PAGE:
How we see ourselves is the way we believe deep inside and determines whether we will succeed or fail in life. This is a fundamental fact when it comes to overcoming any obstacle in life, and is especially true when recovering from any type of mental challenge.

I can remember when I first got into therapy my opinion of myself was very low and I felt absolutely no hope. I was prepared to end my life because I didn’t think I had a future. The emotional turmoil and pain I was in during those first years of therapy were almost as bad as the horrible abuse I had endured as a child.

My life took a turn for the worse and I was admitted to an inpatient psychiatric facility and there lived life from the point-of-view of a person who was suffering and full of desperation. I truly thought that I would never leave that place. My brother just recently told me he thought I was going to die within a year or two in the facility because I had given up trying to get better. I was there for over seven years.

I was very fortunate. One day I was assigned a counselor who had experience with my diagnosis, Dissociative Identity Disorder, and my life spark was relit. My self-esteem, which had been in the toilet, began to improve and within a year I was moving into a group home. After the group home I moved in with my brother and began to attend college. I won’t lie to you, I had a very hard time keeping on task with school, but I have to give myself some leeway because during that time my nephew died, and I had two breast cancer surgeries.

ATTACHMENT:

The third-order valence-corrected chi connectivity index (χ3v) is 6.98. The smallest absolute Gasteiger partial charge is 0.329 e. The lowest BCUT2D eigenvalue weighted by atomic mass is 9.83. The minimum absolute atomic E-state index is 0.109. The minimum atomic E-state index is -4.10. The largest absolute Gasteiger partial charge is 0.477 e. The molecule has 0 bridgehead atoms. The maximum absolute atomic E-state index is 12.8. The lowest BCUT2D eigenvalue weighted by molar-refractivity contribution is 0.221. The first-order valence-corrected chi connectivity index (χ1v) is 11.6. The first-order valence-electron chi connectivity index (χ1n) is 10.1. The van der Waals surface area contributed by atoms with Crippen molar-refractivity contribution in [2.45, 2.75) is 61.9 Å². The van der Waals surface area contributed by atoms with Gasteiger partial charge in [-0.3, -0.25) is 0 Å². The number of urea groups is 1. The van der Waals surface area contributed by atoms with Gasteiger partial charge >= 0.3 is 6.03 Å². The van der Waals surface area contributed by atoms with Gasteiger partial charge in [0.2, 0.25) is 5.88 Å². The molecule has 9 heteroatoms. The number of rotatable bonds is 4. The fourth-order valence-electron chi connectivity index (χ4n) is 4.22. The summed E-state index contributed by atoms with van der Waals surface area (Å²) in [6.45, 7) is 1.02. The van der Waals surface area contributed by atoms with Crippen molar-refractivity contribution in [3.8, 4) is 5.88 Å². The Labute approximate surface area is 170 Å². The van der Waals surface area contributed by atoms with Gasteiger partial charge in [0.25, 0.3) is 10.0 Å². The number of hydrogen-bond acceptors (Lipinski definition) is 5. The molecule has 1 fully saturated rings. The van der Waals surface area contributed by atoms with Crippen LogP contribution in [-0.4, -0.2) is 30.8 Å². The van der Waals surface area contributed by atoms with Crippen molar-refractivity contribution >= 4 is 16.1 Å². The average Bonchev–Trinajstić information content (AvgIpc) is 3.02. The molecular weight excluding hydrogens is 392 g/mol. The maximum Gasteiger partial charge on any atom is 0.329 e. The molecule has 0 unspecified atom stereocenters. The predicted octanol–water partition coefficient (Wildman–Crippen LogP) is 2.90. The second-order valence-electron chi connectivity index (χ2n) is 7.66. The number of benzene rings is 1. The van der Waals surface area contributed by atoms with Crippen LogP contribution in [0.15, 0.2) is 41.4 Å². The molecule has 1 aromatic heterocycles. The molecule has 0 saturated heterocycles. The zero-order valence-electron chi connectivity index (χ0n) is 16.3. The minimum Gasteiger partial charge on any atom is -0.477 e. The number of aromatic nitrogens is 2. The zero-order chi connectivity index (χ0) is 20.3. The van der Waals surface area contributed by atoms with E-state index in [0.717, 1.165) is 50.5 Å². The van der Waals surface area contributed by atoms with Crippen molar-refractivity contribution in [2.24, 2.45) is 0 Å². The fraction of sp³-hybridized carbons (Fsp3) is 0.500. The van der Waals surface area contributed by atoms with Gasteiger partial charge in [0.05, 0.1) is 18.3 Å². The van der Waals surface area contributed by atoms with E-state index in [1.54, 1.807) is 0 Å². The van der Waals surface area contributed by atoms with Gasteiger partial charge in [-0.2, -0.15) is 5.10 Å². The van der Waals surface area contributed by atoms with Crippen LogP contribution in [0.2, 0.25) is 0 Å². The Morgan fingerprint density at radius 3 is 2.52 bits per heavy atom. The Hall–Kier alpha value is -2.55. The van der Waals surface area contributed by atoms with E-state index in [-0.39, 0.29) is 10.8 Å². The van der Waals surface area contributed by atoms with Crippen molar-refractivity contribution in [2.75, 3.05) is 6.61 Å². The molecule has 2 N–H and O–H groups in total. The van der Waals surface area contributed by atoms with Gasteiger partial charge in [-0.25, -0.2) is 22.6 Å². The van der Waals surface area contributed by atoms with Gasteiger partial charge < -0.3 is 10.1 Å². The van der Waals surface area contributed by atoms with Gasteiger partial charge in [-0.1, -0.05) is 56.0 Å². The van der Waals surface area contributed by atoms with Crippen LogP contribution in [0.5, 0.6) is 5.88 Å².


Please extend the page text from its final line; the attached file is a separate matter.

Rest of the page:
You know what all these struggles have done for me? They have made me into a force to be reckoned with. My self-esteem, while it takes occasional hits, is strong and high. I have become, through my life’s struggles, an extraordinarily strong and confident woman. Oh yeah, I can be hurt but destroyed? No. My self-image has improved 100% from the fifteen-year old abused and deserted girl I was once. I have changed as well enormously from who I was 27 years ago, before I began walking down the road less traveled. Has it been easy? No. At times, it has been pure hell, but I wouldn’t trade a minute of it for the power I have gained by going through it all.

If you feel you are worthless, that you are ugly, or that you are stupid and weak because you live with some type of mental challenge you are wrong, you are very wrong. People like us are a resource that is being missed. We are the movers and shakers who can potentially change the world for the better. Am I being overly optimistic? No. All of the people I know who are in recovery are people who think outside the box and are not afraid of a challenge.

No matter where you are in healing journey today, I hope you will take heart in my words and begin to dream big. What did you always want to do growing up? What do you want to do with your life now? Perhaps your dream is to be the best daddy or mommy there ever was, that’s a noble goal and should not be taken lightly. You are the best candidates for being just that because you know what it is like not to have good parents.

Chin up! You are worthwhile and valuable to this world no matter what those old tapes in the back of your head are telling you. I believe in you.

“Even when we haven’t got a great grasp of our self-worth, which is not good news at all, we have to admit that everything is magically changed when we believe in ourselves. We become more creative and we become like infants. This is where growth begins.” – Author Unknown

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